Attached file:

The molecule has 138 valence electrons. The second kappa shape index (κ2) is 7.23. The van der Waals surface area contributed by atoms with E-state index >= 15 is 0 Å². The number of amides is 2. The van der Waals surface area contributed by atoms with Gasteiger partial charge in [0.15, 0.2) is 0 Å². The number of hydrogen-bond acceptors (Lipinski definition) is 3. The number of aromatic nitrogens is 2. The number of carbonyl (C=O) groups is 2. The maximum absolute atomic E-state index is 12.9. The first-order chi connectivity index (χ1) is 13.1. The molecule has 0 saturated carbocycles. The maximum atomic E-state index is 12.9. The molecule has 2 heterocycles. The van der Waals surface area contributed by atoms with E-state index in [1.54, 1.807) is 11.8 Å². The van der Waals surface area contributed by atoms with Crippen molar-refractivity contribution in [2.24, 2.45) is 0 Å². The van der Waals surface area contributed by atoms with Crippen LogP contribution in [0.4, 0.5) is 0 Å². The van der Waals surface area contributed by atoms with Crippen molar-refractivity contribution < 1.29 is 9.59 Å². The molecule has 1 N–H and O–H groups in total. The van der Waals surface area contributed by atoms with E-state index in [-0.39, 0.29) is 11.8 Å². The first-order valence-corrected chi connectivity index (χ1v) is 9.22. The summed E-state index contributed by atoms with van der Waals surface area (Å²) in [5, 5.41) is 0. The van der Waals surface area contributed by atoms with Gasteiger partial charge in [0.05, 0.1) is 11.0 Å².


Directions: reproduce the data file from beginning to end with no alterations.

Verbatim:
The molecule has 138 valence electrons. The second kappa shape index (κ2) is 7.23. The van der Waals surface area contributed by atoms with E-state index >= 15 is 0 Å². The number of amides is 2. The van der Waals surface area contributed by atoms with Gasteiger partial charge in [0.15, 0.2) is 0 Å². The number of hydrogen-bond acceptors (Lipinski definition) is 3. The number of aromatic nitrogens is 2. The number of carbonyl (C=O) groups is 2. The maximum absolute atomic E-state index is 12.9. The first-order chi connectivity index (χ1) is 13.1. The molecule has 0 saturated carbocycles. The maximum atomic E-state index is 12.9. The molecule has 2 heterocycles. The van der Waals surface area contributed by atoms with E-state index in [1.54, 1.807) is 11.8 Å². The van der Waals surface area contributed by atoms with Crippen molar-refractivity contribution in [2.24, 2.45) is 0 Å². The van der Waals surface area contributed by atoms with Crippen LogP contribution in [0.4, 0.5) is 0 Å². The van der Waals surface area contributed by atoms with Crippen molar-refractivity contribution < 1.29 is 9.59 Å². The molecule has 1 N–H and O–H groups in total. The van der Waals surface area contributed by atoms with E-state index in [-0.39, 0.29) is 11.8 Å². The first-order valence-corrected chi connectivity index (χ1v) is 9.22. The summed E-state index contributed by atoms with van der Waals surface area (Å²) in [5, 5.41) is 0. The van der Waals surface area contributed by atoms with Gasteiger partial charge in [0.05, 0.1) is 11.0 Å².